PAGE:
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Networks Without Borders: Getting Access and Security Right

By Laura DiDio
Apr 21, 2010 5:00 AM PT

"Networks without Borders" are rapidly becoming the rule rather than the exception.

Networks Without Borders: Getting Access and Security Right

The demand for all access all the time, along with the rapid rise in remote, telecommuting, part-time and transient workers, has rendered network borders obsolete and made networks extremely porous. 21st Century networks more closely resemble sieves than citadels.

Gone are the days when data resided safely behind the secure confines of the firewall -- when employees clocked in promptly at 9:00 a.m., sat stationary in front of their computers, never accessed the Internet, logged off at 6:00 p.m. and stayed offline until the next workday.

Today's workers are extremely mobile, always connected and demand 24x7 access to the corporate network, applications and data via a variety of device types -- from desktops to smartphones -- irrespective of location. Workers at 67 percent of all businesses worldwide travel, telecommute and log in remotely at least several days a month, ITIC survey data indicates. At present, one-out-of-eight employees use their personal computers, notebooks and smartphones to access corporate data.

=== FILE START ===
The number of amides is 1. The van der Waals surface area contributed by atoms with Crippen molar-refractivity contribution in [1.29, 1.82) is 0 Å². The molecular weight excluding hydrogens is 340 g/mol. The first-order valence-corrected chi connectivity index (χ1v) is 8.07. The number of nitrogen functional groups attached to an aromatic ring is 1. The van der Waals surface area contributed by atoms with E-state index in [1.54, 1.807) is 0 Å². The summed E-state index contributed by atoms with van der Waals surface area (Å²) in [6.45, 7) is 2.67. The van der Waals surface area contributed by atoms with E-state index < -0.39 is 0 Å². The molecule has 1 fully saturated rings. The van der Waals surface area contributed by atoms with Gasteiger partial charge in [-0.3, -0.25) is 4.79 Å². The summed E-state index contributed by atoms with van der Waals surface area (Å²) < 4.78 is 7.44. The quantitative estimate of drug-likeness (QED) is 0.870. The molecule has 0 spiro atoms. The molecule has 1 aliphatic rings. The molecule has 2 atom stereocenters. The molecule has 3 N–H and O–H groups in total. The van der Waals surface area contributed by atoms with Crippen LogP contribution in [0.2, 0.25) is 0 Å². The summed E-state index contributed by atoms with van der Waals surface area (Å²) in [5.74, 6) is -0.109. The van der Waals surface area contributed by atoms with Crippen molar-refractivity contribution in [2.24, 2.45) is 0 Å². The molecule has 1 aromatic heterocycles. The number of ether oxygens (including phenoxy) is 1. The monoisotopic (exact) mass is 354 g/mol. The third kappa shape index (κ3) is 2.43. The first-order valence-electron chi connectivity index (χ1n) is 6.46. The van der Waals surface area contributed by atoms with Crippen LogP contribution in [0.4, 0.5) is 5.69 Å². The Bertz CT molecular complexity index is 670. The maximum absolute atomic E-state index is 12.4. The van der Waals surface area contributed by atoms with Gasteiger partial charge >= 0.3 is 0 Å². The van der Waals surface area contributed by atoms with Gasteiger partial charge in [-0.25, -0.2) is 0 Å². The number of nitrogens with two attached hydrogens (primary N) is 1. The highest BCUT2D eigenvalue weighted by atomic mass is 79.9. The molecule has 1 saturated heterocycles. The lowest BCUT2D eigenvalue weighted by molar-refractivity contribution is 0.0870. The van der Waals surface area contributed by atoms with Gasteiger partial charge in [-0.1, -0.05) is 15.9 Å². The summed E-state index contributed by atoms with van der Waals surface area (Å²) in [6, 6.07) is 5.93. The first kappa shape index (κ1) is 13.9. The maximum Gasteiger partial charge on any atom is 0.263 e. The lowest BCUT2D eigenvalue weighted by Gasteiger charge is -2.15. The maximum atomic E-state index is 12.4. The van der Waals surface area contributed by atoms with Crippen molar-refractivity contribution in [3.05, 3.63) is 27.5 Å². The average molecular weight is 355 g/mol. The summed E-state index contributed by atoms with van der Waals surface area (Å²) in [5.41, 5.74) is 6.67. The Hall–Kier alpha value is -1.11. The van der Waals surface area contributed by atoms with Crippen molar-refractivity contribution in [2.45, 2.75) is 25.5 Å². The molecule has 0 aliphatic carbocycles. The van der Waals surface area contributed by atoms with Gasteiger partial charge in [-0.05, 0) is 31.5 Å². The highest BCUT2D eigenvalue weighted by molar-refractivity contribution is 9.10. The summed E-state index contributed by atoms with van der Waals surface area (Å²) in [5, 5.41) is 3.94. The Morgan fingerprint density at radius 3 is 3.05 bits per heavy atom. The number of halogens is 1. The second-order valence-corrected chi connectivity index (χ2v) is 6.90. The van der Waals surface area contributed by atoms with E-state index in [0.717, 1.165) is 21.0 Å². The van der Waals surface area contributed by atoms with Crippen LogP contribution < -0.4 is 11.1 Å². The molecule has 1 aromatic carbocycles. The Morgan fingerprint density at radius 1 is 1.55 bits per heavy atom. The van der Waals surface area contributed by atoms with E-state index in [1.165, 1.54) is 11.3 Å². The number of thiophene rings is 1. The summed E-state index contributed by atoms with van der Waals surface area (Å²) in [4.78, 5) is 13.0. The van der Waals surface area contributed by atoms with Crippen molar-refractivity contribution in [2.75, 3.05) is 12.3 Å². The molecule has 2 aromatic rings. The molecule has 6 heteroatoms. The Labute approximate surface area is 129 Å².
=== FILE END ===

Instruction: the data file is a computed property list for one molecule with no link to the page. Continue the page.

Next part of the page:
From an internal perspective, the ongoing economic downturn has resulted in layoffs, hiring freezes, budget cuts and less money and time available for IT training and certification. At the same time, enterprise networks and applications have become more complex. IT departments face increasing pressure to provide more services with fewer resources. Almost 50 percent of all businesses have had budget cuts, and 42 percent have had hiring freezes, suggests a recent ITIC survey of 400 firms. An overwhelming 84 percent majority of IT departments just pick up the slack and work longer hours!

External pressures also abound. Many businesses have partners, suppliers and customers that require access. Additionally, many organizations employ outside consultants, temporary and transient workers who need access to the corporate network from beyond the secure confines of the firewall.

This type of on-demand, dynamic access is distinctly at odds with traditional security models. The conventional approach to security takes a moat and drawbridge approach: to contain and lock down data behind the safety of the firewall. IT managers have been trained to limit access, rights and privileges -- particularly with respect to transient workers, outside consultants and remote and telecommuting workers. And who can blame them? The more network access that is allowed, the greater the risk of litigation, noncompliance and compromise of the integrity of the corporate network and data.